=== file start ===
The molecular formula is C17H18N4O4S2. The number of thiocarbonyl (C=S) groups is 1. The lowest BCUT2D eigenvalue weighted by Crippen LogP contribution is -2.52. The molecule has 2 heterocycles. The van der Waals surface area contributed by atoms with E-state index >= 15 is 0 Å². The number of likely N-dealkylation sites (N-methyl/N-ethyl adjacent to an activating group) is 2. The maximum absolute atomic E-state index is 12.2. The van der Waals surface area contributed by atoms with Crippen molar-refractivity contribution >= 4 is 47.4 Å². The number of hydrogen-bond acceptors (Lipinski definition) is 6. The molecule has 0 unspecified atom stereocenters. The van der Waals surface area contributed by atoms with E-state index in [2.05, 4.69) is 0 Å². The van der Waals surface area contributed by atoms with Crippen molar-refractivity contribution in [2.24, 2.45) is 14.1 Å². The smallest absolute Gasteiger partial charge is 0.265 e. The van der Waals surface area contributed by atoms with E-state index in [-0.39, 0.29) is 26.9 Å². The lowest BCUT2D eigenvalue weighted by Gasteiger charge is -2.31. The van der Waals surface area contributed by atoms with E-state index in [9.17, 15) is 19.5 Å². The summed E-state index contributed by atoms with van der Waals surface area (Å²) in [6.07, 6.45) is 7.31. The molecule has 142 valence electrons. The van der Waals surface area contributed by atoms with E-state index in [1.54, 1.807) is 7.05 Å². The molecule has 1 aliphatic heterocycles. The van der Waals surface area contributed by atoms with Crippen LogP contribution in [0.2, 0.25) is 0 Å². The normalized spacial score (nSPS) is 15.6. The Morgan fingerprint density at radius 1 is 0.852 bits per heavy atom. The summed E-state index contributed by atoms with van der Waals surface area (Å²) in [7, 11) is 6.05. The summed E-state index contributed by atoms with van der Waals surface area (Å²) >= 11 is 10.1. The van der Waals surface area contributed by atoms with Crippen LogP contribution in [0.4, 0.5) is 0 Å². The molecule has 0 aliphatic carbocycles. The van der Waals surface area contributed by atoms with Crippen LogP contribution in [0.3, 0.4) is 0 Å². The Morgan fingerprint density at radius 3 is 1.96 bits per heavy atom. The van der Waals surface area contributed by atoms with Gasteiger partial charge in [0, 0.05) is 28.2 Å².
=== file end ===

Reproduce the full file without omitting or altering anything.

The molecular formula is C17H18N4O4S2. The number of thiocarbonyl (C=S) groups is 1. The lowest BCUT2D eigenvalue weighted by Crippen LogP contribution is -2.52. The molecule has 2 heterocycles. The van der Waals surface area contributed by atoms with E-state index >= 15 is 0 Å². The number of likely N-dealkylation sites (N-methyl/N-ethyl adjacent to an activating group) is 2. The maximum absolute atomic E-state index is 12.2. The van der Waals surface area contributed by atoms with Crippen molar-refractivity contribution >= 4 is 47.4 Å². The number of hydrogen-bond acceptors (Lipinski definition) is 6. The molecule has 0 unspecified atom stereocenters. The van der Waals surface area contributed by atoms with E-state index in [2.05, 4.69) is 0 Å². The van der Waals surface area contributed by atoms with Crippen molar-refractivity contribution in [2.24, 2.45) is 14.1 Å². The smallest absolute Gasteiger partial charge is 0.265 e. The van der Waals surface area contributed by atoms with E-state index in [-0.39, 0.29) is 26.9 Å². The lowest BCUT2D eigenvalue weighted by Gasteiger charge is -2.31. The van der Waals surface area contributed by atoms with E-state index in [9.17, 15) is 19.5 Å². The summed E-state index contributed by atoms with van der Waals surface area (Å²) in [6.07, 6.45) is 7.31. The molecule has 142 valence electrons. The van der Waals surface area contributed by atoms with E-state index in [1.54, 1.807) is 7.05 Å². The molecule has 1 aliphatic heterocycles. The van der Waals surface area contributed by atoms with Crippen LogP contribution in [0.2, 0.25) is 0 Å². The normalized spacial score (nSPS) is 15.6. The Morgan fingerprint density at radius 1 is 0.852 bits per heavy atom. The summed E-state index contributed by atoms with van der Waals surface area (Å²) in [7, 11) is 6.05. The summed E-state index contributed by atoms with van der Waals surface area (Å²) >= 11 is 10.1. The van der Waals surface area contributed by atoms with Crippen LogP contribution in [0.4, 0.5) is 0 Å². The molecule has 0 aliphatic carbocycles. The van der Waals surface area contributed by atoms with Crippen LogP contribution in [0.3, 0.4) is 0 Å². The Morgan fingerprint density at radius 3 is 1.96 bits per heavy atom. The van der Waals surface area contributed by atoms with Gasteiger partial charge in [0, 0.05) is 28.2 Å².